"The women of Bikini Kill let guitarist Billy Karren be in their feminist punk band, but only if he's willing to just "do some shit." Being a feminist dude is like that. We may ask you to "do some shit" for the band, but you don't get to be Kathleen Hannah."--@heatherurehere


Thursday, March 03, 2011

Sex-Negativity in Porn Criticism

Whenever folks talk or blog about porn, there are always strong reactions (and lots of hits!), often overstated or oversimplified. I noted a long time ago that I agree with Lisa Jervis when she asks: Can't we talk about porn without having the same conversations over and over again? Human sexuality is complex, and our relationship to porn is complex--the conversations we may want to have about porn should necessarily be kinda intricate.

That said, why is it that most porn criticism I read tends to have an undertone of sex negativity? I like criticizing porn--there are so many reasons to do so, and I think it's important to not just take so-called "porn culture" as a given. We should criticize the industry for its sexism, racism and transphobia (of course, such criticisms should also be dealt out for most industries!). We can examine the ways in which porn and easy access to it can, has and will change our sex lives. But I wish that we were having such conversations within a larger conversation about positive sexuality, rather than framing the conversations within mostly heteronormative, not-kink-friendly frameworks.

Take Marina Robinson's article about the ways in which porn viewing may be changing the structures in the brains of young men. There's some interesting stuff in there. In particular, it's interesting to read her take on how the so-called "reward circuitry" of the brain may reinforce sexual habits in a way that we may want to pay close attention to. I'd say that the science still seems "iffy" to me, but it definitely worth lots of more study, and, like I said, it's interesting.

And yet, she has to throw in subtle moralizing that, for me, undermines her persuasiveness. For instance, she says:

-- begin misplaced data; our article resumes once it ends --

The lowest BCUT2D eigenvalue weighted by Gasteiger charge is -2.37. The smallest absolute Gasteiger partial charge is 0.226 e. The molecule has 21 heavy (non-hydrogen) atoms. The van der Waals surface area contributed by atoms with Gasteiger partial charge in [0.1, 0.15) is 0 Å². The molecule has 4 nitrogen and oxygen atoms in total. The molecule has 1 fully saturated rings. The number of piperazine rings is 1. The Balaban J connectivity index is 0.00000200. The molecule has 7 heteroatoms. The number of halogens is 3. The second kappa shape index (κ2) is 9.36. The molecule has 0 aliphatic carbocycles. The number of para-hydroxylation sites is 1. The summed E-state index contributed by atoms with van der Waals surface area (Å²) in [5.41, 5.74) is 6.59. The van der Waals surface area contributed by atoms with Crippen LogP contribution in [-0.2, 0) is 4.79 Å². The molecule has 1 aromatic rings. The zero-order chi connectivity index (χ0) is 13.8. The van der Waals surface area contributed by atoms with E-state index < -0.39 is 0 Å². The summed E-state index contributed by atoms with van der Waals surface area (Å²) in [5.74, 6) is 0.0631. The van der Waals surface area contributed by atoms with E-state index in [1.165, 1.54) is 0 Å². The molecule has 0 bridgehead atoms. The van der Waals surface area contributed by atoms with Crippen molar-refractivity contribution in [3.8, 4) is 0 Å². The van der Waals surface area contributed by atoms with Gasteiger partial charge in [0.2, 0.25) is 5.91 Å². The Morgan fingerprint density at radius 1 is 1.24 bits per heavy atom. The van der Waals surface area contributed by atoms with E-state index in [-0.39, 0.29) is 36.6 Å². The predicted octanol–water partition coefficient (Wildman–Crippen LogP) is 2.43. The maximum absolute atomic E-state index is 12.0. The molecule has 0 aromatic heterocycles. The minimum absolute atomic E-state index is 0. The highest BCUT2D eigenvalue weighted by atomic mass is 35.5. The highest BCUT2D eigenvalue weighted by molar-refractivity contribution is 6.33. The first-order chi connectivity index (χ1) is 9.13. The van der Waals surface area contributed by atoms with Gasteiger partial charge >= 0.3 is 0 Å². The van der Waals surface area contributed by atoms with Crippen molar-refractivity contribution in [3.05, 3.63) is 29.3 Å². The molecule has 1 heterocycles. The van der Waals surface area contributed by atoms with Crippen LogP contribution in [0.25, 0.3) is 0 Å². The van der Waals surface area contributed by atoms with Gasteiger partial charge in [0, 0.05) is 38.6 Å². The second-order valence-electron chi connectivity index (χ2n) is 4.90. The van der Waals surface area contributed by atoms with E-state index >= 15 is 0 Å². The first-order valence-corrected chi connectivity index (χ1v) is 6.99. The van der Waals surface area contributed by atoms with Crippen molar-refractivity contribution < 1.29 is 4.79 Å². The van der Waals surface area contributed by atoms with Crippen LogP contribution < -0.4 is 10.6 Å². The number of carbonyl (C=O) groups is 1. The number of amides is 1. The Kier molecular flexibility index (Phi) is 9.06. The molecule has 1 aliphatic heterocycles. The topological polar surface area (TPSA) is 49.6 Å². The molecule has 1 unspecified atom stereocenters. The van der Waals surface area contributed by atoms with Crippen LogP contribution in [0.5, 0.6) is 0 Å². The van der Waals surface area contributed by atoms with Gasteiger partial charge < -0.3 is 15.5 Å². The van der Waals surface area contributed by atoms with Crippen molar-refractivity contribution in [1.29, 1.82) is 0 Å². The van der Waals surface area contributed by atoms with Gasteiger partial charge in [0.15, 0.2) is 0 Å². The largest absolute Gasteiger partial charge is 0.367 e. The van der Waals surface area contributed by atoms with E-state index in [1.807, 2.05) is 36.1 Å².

"Masturbation based on imagining affectionate contact with a real potential mate is stimulating enough, especially for a teenager. But masturbation based on shocking stimuli, by gradually numbing the brain, can shift the user’s priorities away from real potential mates."


There is a lot of loaded language here, and it seems to me that she must know that the language is loaded--she was a lawyer before going into the porn-criticizing business with her husband, so I imagine she chooses her words very carefully! And yet, she is above saying quite clearly that one's priorities when having sexual fantasies should be on one's "real potential mates".

To which I ask: Why? And who gets to decide that? I mean, if one's sexual fantasy life is larger than one wants it to be, that's one thing--but the idea that, somehow, the goal of fantasizing is to only imagine "affectionate contact with a real potential mate" seems (if you'll pardon me) perverse.

And this betrays her view of masturbation in general, a view which has rung out through the ages: Masturbation is practice for the real thing. And this is a limited (and limiting) viewpoint. Masturbation can be practice, for sure. But it can also be having fun with oneself. Sometimes we may want to simply be alone and jerk off. Of course we might want to take care that we don't over-isolate by doing so, and we will need to navigate our other sexual relationships (if I jack off too much when I'm alone, and don't feel like having sex with a partner, that does mean something). But starting from a place where we only masturbate as practice is limiting ourselves unnecessarily.

And the sex-negativity comes out in other ways. I mean, she argues against the use of "sex toys" (though she doesn't define what a sex toy is--are buttplugs sex toys? are feathers? how about a bed?) as another "overstimulator". These are toys! You play with them! Of course they shouldn't be the only thing you use to get off--unless, of course, that's what you're into.

It's stuff like the above that makes me question whether the science is being made to fit very limited views of sexuality, rather than coming in to explain what's going on.
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